We 4 colleagues from Capgemini, climbed the stairs to the first floor of the building where the institute was located. The first floor had a small reception, an office room and 2 class rooms. The walls were decorated with motivational quotes. In one of the room there were about 30 kids. They were looking nothing like engineering students. They were 18-23 year old students from slum areas and villages, all children of low income families. We were asked to address the students. Very soon, we understood that they would find it difficult to follow English properly. Hence, we used Hindi to address them.

We all tried to inspire and motivate them. I told them about having a goal and narrated the story of karoly Takacs, the Hungarian shooter who despite losing his right hand won the Olympics gold medal. I told that they, despite of their struggles and problems, can also achieve their goals, if they focus on it and work hard.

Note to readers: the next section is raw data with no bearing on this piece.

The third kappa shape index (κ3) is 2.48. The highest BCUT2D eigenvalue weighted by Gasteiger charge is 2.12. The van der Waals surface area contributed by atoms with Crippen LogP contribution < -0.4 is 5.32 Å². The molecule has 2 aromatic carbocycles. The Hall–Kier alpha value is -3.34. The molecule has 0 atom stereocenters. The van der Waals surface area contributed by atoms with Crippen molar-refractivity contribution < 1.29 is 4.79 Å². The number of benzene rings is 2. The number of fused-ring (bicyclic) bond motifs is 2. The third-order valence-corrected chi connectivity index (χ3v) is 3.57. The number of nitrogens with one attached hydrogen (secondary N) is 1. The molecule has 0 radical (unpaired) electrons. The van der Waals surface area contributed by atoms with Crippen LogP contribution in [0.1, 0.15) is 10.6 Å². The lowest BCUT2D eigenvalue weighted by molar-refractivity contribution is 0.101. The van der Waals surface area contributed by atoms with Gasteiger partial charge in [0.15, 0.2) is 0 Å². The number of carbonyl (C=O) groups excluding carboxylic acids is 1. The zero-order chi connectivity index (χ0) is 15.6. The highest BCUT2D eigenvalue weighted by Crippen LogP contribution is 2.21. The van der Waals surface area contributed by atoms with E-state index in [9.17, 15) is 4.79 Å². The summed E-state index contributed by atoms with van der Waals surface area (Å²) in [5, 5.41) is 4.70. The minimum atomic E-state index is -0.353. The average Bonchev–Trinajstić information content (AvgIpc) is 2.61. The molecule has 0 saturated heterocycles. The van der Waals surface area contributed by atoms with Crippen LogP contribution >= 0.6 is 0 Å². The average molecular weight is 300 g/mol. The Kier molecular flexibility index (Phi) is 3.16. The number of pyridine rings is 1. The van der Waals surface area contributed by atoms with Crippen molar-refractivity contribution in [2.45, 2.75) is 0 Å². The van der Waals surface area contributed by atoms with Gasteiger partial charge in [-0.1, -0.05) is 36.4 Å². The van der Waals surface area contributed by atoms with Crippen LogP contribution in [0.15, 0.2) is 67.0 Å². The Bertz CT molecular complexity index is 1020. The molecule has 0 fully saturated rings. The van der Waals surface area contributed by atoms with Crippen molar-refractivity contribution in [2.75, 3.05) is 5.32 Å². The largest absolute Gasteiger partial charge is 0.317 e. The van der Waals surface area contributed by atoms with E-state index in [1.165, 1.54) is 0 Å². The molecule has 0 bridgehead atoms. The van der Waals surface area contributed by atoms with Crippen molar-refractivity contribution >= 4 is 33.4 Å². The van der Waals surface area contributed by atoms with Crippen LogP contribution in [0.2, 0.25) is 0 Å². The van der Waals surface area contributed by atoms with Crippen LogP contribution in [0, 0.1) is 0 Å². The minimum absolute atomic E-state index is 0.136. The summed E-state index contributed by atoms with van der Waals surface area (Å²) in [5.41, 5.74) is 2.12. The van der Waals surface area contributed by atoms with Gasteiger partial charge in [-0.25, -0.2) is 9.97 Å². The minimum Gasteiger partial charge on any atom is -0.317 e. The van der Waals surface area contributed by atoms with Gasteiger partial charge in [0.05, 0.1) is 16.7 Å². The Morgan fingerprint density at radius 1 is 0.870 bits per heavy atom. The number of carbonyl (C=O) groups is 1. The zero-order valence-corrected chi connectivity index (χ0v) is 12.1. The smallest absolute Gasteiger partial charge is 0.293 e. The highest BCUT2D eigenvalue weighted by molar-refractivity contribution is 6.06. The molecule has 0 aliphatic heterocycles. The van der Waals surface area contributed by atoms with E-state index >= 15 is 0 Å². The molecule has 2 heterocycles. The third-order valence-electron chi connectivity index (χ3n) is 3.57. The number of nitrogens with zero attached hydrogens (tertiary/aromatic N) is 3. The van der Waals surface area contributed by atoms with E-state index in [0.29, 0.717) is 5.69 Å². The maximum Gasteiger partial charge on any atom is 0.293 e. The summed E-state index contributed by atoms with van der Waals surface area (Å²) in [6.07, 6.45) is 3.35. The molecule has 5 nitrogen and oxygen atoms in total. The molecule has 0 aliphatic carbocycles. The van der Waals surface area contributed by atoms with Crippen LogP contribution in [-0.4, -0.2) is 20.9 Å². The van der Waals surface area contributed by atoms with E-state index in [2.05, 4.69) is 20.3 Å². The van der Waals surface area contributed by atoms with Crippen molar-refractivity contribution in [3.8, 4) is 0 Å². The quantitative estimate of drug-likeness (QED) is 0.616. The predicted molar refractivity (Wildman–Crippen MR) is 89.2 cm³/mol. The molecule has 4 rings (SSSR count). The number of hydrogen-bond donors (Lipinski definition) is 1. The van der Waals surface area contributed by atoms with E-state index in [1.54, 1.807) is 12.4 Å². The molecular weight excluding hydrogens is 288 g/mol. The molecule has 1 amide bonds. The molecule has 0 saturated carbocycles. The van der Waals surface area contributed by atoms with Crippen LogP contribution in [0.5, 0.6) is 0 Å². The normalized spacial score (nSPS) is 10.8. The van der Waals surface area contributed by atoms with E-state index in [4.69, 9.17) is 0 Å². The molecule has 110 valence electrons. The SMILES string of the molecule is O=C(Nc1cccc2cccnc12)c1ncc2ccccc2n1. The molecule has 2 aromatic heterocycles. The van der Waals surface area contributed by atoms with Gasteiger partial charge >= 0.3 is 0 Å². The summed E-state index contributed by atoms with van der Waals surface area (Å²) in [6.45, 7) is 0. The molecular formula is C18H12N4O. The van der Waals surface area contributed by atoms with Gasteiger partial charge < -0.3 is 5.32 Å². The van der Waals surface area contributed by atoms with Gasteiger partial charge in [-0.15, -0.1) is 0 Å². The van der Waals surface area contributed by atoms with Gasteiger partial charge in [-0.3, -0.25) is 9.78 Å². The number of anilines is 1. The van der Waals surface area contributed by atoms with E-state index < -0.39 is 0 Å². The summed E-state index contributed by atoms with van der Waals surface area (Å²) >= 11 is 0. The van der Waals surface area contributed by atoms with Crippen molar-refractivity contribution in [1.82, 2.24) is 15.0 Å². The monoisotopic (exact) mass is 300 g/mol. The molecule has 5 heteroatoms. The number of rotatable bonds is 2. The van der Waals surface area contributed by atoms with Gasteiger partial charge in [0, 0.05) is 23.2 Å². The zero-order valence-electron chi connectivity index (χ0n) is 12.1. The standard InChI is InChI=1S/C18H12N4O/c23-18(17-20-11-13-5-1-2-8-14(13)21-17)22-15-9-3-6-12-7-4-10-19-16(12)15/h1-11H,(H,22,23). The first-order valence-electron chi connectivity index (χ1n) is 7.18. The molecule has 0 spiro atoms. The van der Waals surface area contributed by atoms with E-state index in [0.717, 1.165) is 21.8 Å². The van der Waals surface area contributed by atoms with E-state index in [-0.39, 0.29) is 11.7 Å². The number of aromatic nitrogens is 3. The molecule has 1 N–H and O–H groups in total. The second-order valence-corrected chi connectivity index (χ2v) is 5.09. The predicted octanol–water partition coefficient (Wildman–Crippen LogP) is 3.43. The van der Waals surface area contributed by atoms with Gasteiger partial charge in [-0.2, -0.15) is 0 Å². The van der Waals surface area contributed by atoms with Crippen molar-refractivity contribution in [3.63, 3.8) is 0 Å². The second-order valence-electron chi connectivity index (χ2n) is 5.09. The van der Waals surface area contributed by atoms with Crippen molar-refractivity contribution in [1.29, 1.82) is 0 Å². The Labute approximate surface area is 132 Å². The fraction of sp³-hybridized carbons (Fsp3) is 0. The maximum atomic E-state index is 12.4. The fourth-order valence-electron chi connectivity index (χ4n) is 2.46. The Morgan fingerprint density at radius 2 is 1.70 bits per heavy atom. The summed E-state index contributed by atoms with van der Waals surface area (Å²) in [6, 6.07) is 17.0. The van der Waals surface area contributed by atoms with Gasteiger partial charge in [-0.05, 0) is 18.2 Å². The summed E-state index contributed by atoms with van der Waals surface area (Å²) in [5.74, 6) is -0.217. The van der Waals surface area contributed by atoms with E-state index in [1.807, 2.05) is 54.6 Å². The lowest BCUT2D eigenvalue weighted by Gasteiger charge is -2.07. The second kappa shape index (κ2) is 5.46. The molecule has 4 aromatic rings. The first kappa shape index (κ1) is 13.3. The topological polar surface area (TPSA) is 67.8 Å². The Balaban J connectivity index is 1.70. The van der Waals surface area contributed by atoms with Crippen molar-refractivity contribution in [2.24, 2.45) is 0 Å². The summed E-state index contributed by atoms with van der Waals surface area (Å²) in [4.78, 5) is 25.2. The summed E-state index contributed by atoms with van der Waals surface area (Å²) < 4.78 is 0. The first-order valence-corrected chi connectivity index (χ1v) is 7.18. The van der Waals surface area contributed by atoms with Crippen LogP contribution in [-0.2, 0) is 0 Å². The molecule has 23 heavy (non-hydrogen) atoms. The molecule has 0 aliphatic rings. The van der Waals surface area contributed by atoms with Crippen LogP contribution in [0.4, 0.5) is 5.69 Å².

Then it was time for the mock interview. We divided the students into 4 groups and I told them that we would do a group discussion and I will ask questions to them and they can ask questions to me as well.

The group of 8 with me went to another room. We settled ourselves and I asked them to introduce themselves with their name, where they come from, what they are studying and what are their hobbies, interests, dreams & goals. That is when I realized that they were mostly 10th class failed. Their parents were auto drivers or house maids or working in a tea stall or road side hotel. Most of them did not speak audibly. I had to really struggle even to understand their hindi even though I was sitting quite close to them.